In his final year in office, the outspoken United States (US) President Donald Trump found G7 to be an “outdated group of countries”
In his final year in office, the outspoken United States (US) President Donald Trump found G7 to be an “outdated group of countries”. He was forthright in his denunciation, saying “I don’t feel that it represents what’s going on in the world”.
Trump’s comments need not be taken as unwarranted criticism, nor is he alone in holding such views about the four-and-half-decade-old body. Like many other institutions of 20th century vintage, The Group of 7, which was established in 1975-76 with seven countries of the developed West — the US, United Kingdom (UK), Germany, France, Italy, Japan and Canada (which joined in 1976) — as members, is facing a credibility crisis in the post-Covid era.
At the time of their inception, G7 countries were the de facto engines of global economy. Together, they constituted 60% of the global GDP. Although essentially a group of the rich, eying to dominate the markets and economy, G7 tried to camouflage its mission in a hoary language of “a community of values”. Freedom, democracy, human rights, rule of law, world prosperity and sustainable development were touted as those key values.
The global economic landscape has undergone a major transformation in the last four decades. Many developing countries have emerged as strong economies in the new century. Countries such as India, Australia, and South Korea have risen as important powers upholding the key values of G7. Purely on economic terms, countries such as China have also emerged as major powers. In the last few decades, many multilateral and minilateral alliances have been formed. A bigger and more inclusive G-20 is present since 1999. Substantive alliances such as Brics, Tpp, Rcep and Quad have also emerged, dominating the world’s economic and strategic space today.
A new trend of microlateralism, where smaller countries play significant roles in addressing specific challenges with the tacit support of big powers, is also being increasingly witnessed today.
Norway played a pivotal role in clinching the Oslo accords in 1993 to attempt to resolve the vexed Palestine-Israel dispute. Such initiatives are growing in number in the new century. Peace in Lebanon was brokered by the Emir of Qatar, Sheik Hamad bin Khalifa al-Thani in 2008, by bringing together the warring factions and clinching the Doha Agreement. Jordan’s Aqaba Process and New Zealand’s Christchurch Call have become substantive counterterrorism initiatives after 2015. Austria created the First Movers Group in 2020 bringing together Australia, Israel, Greece and Singapore for a discussion on pandemic response. Singapore, Chile and New Zealand got together to sign the Digital Economy Partnership Agreement in June 2020. Finland raised more than $3 billion in November 2020 by hosting the Afghanistan Conference.
It is in this exciting climate of multilateral, minilateral and microlateral activism of various countries that a crucial meeting of the G7 heads of state is taking place at the Cornish coast of South West England this weekend.
The economic heft of G7 has substantially decreased over the decades, and its share in global economy has declined to one-third of the global GDP. If G7 countries continue to pursue the old agenda of markets and profits and try to exploit the advantage of the post-Covid economic boom, their relevance might be seriously jeopardized. Historically, pandemics such as the Spanish Flu, Cholera outbreaks and SARS, and other calamities such as the World Wars had led to huge savings. In the immediate aftermath of these events, high levels of consumption were recorded, leading to sudden surges in market economies. What happened after all those events is likely to happen now. But such booms remained a short-term phenomenon in the past, followed by bad recessions.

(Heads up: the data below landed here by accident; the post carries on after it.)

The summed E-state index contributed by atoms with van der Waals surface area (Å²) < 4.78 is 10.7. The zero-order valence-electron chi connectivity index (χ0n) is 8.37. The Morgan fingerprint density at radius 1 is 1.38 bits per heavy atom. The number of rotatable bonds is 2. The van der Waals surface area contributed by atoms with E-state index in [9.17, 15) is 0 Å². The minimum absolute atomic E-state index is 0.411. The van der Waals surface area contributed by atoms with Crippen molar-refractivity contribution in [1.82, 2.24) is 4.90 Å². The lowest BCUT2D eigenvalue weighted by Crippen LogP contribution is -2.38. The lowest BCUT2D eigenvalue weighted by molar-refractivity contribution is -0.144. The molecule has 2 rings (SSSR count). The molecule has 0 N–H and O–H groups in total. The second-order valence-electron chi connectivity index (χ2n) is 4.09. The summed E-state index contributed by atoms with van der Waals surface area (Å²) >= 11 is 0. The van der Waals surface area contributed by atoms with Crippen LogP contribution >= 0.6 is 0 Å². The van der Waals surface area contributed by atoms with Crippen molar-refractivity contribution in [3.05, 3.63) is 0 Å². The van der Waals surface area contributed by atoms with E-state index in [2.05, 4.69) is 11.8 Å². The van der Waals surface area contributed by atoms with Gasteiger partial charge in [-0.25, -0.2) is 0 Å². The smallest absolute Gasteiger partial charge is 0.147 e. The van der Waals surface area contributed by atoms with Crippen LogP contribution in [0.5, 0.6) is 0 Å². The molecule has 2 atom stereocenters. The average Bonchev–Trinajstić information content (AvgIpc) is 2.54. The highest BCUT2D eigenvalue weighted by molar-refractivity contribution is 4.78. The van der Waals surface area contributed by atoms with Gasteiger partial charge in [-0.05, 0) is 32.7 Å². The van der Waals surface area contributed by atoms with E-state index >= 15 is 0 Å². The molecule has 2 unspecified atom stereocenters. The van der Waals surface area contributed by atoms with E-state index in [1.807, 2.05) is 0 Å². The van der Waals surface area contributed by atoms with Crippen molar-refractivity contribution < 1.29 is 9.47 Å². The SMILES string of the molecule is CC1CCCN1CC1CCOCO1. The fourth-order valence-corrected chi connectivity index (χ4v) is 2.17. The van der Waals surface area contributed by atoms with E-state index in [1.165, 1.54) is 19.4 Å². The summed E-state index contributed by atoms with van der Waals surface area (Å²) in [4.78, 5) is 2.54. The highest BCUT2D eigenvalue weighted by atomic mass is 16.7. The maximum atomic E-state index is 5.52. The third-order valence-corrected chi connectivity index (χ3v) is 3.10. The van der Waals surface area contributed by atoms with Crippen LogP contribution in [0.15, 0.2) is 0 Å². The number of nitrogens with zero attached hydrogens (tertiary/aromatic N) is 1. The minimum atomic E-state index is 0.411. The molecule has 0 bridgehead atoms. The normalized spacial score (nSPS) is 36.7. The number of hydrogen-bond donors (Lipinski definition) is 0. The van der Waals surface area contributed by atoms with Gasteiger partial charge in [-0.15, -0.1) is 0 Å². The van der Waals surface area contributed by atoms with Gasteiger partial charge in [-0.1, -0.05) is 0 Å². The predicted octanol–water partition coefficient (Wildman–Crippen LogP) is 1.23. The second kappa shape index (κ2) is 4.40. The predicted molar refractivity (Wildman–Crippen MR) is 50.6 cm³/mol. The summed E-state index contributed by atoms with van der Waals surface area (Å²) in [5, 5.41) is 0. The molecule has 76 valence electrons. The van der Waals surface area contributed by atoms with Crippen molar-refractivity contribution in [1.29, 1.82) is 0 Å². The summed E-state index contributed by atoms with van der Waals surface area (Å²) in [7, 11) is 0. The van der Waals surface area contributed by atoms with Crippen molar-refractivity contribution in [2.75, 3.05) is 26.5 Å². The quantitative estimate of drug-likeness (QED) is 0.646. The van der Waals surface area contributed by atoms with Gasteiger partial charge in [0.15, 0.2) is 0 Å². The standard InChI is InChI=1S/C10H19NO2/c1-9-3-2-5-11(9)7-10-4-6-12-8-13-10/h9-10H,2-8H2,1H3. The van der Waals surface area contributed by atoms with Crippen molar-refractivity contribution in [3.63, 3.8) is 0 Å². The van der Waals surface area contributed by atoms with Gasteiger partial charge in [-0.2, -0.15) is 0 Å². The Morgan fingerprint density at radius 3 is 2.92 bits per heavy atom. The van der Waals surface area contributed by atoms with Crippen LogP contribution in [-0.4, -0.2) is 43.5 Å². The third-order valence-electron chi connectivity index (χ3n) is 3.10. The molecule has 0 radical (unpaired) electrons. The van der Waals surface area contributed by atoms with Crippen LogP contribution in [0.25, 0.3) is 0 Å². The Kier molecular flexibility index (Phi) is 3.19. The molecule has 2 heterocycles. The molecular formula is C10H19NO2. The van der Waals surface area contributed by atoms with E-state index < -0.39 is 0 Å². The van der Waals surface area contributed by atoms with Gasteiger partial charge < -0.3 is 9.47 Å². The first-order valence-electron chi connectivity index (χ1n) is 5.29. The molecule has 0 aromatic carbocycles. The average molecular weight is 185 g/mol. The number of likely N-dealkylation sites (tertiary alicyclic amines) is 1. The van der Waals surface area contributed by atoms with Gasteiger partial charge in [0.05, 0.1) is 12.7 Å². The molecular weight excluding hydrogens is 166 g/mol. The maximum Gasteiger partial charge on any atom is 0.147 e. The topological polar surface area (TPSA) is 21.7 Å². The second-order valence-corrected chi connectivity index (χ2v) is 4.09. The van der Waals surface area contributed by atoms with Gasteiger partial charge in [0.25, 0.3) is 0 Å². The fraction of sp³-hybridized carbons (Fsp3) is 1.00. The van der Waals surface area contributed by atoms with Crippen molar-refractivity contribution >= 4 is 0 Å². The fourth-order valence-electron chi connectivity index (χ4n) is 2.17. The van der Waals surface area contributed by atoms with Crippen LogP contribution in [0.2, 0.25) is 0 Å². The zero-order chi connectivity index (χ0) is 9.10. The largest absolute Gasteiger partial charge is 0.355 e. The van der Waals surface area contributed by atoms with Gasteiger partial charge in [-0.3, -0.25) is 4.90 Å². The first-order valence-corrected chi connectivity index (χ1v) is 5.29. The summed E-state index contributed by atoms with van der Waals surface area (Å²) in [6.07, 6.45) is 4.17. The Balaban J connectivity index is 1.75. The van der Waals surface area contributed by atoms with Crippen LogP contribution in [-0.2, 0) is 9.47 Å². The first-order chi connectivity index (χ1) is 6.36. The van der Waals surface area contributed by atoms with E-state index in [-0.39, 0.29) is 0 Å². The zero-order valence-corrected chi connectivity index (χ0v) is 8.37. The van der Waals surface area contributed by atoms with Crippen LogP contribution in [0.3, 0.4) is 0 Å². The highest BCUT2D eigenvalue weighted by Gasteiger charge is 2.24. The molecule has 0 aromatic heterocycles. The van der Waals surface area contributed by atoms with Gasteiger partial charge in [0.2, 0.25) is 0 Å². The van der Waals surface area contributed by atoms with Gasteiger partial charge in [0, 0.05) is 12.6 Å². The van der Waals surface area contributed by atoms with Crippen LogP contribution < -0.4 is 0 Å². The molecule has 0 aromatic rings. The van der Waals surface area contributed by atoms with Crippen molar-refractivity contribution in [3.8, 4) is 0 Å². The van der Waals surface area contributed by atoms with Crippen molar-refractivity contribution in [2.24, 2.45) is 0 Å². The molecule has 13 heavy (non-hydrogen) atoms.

The time has come for the G7 to find a new rhythm, vision and purpose for its existence in the emerging post-Covid world order. The countries of G7 need to look beyond the future of their markets, into the domain of the values they claim to stand for.
India, Australia and South Korea have been invited to join in the meeting this year. It has led to the speculation that G7 might rechristen itself as D-10, upholding values like democracy, freedom and human rights. The pandemic has catalysed authoritarian concentration of power in many countries. A false and fictitious debate over authoritarian efficiency versus democratic chaos is being deliberately unleashed. The elephant in the room is China. With its enormous techno-economic muscle, it is unabashedly siding with authoritarian regimes across continents and threatening democracies everywhere.
Will the G7 have the appetite to take on this challenge? Can Germany, Italy and France rise above their market and profit interests to hold the bull by its horns? G7 has had a history of overlooking “values” for the sake of economic and strategic interests in the past when Russia was invited as a member in 1997 converting G7 into G8. But when President Vladimir Putin marched his armies into Crimea in 2014, the group was forced to expel Russia and return to the G7 nomenclature.
All other post-Covid agenda items such as climate protection, healthcare, human-centric development and people-friendly technologies depend on this crucial question of growing democratic deficit and how to address it.
“Democracy is the worst form of government”, Winston Churchill used to quip, adding “except for all the others”. Techno-economic authoritarians versus techno-democracies is the battle ahead. G7 has to be on the right side to be relevant.
(The article was originally published in Hindustan Times on June 11, 2021. Views expressed are personal.)